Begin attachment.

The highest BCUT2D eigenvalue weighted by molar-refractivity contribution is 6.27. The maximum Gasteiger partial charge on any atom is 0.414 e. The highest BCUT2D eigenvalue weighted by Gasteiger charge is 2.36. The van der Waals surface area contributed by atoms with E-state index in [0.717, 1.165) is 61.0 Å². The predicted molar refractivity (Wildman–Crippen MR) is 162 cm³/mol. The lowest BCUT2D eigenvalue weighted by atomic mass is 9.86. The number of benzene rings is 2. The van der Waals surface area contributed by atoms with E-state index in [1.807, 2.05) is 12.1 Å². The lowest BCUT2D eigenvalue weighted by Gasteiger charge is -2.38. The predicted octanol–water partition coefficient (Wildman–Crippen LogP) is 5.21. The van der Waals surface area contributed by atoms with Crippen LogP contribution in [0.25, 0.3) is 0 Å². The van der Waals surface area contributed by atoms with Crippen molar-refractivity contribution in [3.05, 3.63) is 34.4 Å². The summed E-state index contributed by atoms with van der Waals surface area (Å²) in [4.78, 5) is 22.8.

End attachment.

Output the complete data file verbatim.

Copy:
The highest BCUT2D eigenvalue weighted by molar-refractivity contribution is 6.27. The maximum Gasteiger partial charge on any atom is 0.414 e. The highest BCUT2D eigenvalue weighted by Gasteiger charge is 2.36. The van der Waals surface area contributed by atoms with E-state index in [0.717, 1.165) is 61.0 Å². The predicted molar refractivity (Wildman–Crippen MR) is 162 cm³/mol. The lowest BCUT2D eigenvalue weighted by atomic mass is 9.86. The number of benzene rings is 2. The van der Waals surface area contributed by atoms with E-state index in [1.807, 2.05) is 12.1 Å². The lowest BCUT2D eigenvalue weighted by Gasteiger charge is -2.38. The predicted octanol–water partition coefficient (Wildman–Crippen LogP) is 5.21. The van der Waals surface area contributed by atoms with Crippen LogP contribution in [0.25, 0.3) is 0 Å². The van der Waals surface area contributed by atoms with Crippen molar-refractivity contribution in [3.05, 3.63) is 34.4 Å². The summed E-state index contributed by atoms with van der Waals surface area (Å²) in [4.78, 5) is 22.8.